Tuesday Trial: Found Poetry

16 Nov
found poetry on throat lozenge wrapper

Image by Seven Morris via Flickr found poem came from the lozenge wrapper

1:29, Tuesday, 16 November, 2010 – Atlanta

Let’s move straight into Part 2 of the found poetry exercise:

You should have to hand something that looks like and sounds like a poem, but its words still belong to the writer of your source piece. The next steps help you take charge of the piece… help you make the piece your own… allow you to become the god of the world your piece creates. You are the creator of the story, the world in which it is set, and the speaker of the story.

To refine your found poem:

6. Ask yourself: What does the piece make me think? Wonder? Imagine? What is the story behind the piece? What is not told that should be? And who should tell the story? Freewrite a response for a few minutes. Allow your brain the freedom to roam uncensored. Let me show you a tiny article and how far a student of mine roamed. I envy the paths his brain takes.

Article from the Jakarta Post, September 2005. No author: “THE LAST MOHICAN : Risnan, 72, drives his helicak around Menteng, Central Jakarta. This is the only helicak left in the capital, and its days are numbered now that the Jakarta administration will ban three-wheeled vehicles on the city’s roads as stipulated by Bylaw No.12/2003 on transportation.”

Questions: What does this poem make me think? Wonder? Imagine?

vehicle similar to a helicak

Lost traditions, going more global.
Old man still has an occupation
Mohican: an old American folk tale that’s forgotten
No more bajaj=No more traffic
Jakarta with less pollution (from the bajaj’s)
Because they’re going to ban, some will be disappointed for losing their job
I wonder what it’s like working at the age of 72
I wonder what its like to have the only helicak
I wonder how much they get paid
I wonder how hard it is to build a vehicle
Where does steel come from?
Does Risnan know that bullet trains exist? What does he eat?Does it feel comfortable to be in a helicak? How long does he work for? Does he have a grand son? How old is his helicak
Why is it called a helicak?
Do helicaks exist in Jakarta only?

7. What might you do to make what looks and sounds like a poem meet your thinking, fulfill your fancy, answer your question? Again respond in writing or jot notes to yourself on the piece. You will need, in any case, to figure out for yourself how you want to annotate your work when you revise a first draft. I write notes on the diagonal and use arrows to connect to the part of my poem I want to change, or where I want to check for another word, or where I want to research a little background on something to add to my knowledge of what I want to write about.

My student’s response to this and what he ended up using was: The untold story that’s waiting to get out: The driver strives to protest against the government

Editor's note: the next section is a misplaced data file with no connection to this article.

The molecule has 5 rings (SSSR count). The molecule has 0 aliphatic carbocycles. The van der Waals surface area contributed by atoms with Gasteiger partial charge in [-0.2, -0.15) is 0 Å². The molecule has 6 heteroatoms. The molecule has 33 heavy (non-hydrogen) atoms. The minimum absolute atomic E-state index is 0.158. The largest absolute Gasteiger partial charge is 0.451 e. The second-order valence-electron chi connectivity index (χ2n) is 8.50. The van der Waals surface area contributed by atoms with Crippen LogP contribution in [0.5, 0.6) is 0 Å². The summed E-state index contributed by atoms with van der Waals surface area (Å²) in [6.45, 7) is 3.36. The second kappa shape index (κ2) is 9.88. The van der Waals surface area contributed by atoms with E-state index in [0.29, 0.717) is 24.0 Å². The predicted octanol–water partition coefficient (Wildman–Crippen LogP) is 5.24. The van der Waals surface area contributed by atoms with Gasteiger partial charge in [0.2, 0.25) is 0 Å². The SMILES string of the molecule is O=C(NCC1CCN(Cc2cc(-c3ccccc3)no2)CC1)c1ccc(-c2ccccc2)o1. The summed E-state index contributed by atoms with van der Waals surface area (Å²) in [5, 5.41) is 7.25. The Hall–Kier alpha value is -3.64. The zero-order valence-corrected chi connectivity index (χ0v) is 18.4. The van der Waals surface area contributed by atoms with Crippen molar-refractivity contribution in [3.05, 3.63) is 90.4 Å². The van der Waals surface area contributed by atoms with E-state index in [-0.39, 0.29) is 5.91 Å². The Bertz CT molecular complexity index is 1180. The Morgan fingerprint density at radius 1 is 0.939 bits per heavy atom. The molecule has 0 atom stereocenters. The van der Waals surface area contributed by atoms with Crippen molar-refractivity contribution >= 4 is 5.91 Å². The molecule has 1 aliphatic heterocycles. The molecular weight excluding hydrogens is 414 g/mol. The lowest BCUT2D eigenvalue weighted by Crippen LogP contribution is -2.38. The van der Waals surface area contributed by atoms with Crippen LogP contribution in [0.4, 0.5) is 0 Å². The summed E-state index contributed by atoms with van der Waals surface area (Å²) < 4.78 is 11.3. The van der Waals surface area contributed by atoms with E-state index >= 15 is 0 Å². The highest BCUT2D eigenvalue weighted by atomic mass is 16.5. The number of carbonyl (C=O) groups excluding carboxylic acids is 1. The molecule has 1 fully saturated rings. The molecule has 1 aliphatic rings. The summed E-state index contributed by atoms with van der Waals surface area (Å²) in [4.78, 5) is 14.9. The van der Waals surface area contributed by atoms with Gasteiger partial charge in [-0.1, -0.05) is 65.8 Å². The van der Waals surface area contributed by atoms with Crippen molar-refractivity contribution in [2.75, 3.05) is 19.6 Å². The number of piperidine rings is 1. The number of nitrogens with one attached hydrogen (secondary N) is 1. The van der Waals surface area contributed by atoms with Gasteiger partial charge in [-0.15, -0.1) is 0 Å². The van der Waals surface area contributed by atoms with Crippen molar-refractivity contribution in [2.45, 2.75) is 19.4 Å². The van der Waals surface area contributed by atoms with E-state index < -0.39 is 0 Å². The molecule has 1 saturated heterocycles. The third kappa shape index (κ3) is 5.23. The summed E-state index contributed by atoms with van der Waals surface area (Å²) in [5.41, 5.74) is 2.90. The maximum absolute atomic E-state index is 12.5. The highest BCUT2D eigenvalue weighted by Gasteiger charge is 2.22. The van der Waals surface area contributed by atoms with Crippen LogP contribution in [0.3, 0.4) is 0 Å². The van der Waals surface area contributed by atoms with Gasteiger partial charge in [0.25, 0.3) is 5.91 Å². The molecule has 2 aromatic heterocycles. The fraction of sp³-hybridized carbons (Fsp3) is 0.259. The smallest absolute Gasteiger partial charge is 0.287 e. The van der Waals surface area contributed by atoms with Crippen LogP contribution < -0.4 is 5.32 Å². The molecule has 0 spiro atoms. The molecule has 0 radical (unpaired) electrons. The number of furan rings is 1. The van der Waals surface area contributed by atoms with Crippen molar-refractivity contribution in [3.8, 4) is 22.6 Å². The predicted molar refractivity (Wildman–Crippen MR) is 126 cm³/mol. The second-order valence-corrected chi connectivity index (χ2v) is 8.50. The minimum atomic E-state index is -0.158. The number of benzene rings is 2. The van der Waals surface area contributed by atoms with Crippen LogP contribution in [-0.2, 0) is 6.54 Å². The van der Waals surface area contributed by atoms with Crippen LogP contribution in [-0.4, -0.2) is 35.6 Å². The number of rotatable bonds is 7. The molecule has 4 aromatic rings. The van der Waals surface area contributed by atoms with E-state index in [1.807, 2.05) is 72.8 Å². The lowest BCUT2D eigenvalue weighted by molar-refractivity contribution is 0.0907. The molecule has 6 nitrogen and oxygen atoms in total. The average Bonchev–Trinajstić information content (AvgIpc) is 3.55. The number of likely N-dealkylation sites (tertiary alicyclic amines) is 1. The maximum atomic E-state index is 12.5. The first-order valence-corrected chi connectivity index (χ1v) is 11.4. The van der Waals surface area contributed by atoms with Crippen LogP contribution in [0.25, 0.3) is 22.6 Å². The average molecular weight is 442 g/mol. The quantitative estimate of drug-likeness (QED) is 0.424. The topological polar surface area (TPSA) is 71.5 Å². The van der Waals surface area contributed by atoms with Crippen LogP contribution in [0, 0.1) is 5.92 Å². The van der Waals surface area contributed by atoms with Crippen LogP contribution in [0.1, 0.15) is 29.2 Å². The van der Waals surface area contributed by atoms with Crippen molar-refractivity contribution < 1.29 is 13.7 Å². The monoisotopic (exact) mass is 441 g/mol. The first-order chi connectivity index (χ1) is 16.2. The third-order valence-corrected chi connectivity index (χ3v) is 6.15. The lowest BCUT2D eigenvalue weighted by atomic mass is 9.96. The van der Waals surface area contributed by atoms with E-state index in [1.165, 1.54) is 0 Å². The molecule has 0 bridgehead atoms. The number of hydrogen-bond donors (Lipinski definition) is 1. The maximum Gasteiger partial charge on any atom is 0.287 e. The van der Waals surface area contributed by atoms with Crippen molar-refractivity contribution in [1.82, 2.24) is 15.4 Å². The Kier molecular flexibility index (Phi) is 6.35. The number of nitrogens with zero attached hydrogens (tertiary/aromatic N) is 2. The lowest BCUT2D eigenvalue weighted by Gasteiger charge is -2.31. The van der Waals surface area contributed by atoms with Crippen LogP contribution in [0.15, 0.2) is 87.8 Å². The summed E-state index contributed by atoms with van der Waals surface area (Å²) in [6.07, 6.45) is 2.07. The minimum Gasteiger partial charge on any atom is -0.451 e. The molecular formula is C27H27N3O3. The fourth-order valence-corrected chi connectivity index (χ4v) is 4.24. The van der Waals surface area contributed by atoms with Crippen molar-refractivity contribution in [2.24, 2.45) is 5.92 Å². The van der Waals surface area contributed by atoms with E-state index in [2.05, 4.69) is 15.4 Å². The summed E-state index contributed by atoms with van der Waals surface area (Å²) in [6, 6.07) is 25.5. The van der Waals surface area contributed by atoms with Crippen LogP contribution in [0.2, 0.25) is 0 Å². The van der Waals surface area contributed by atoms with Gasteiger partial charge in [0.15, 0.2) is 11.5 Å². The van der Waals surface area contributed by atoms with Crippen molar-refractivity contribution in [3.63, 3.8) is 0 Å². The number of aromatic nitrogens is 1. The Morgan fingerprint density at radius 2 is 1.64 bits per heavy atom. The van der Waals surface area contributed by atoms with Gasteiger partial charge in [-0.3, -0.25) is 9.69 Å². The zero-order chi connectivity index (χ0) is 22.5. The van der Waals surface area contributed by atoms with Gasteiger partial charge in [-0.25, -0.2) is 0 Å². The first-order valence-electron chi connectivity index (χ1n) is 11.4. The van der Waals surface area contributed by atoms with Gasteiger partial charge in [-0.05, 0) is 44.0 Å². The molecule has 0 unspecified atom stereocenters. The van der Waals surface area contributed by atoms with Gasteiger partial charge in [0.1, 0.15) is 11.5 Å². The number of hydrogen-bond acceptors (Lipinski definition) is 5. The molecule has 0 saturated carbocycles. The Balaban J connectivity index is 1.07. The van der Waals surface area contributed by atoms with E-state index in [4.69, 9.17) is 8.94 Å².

Who should tell it: the driver, Risnan

To refine found poetry, ask:

What’s the untold story waiting to get out?

Who should tell it?

8. Do you need to revise or rewrite the whole piece because you are focusing on one part of the original which interests you more than the overall story? Do so if you wish.

Cross out unnecessary words and sentences.

Change words, names, places, facts if you think such changes help the piece. This is your story now and facts don’t necessarily have a place in your world. They may not fit what you want to create.

Revise to eliminate verbs of being. (Next week, I’ll talk a little theory about the whys and wherefores of some of the things I have suggested in the past couple of weeks)

Add words, names, facts you feel will help the piece.

Add an ending–as little as one word; as much as you like.

Give it a title. Credit the original. This can be done in a number of ways. Your attribution can come right after the title, or at the end of the poem. I usually italicize the attribution. depending on how far I have taken the poem from the original I might say: With thanks to author’s name; or, After the letter I in Granger’s Index of Poetry; or, from Proverbs. If your poem has become something so other that the original is unrecognizable then you needn’t attribute, but courtesy allows you to if you wish.

So take your poem and make it yours.

I haven’t mentioned it before but I would love to see what comes from these exercises, so feel free to link back to your blog in a comment, or copy and paste the poem.

I know, I know: my tree. But I know I should not make posts too long. Tomorrow I’ll give you a break from exercises – I  am going to assume you are revising away at your found poem. Tomorrow I will write about my tree and a couple of sites that are worth a visit.


1 Comment

Posted by on 16/11/2010 in poetry, writing


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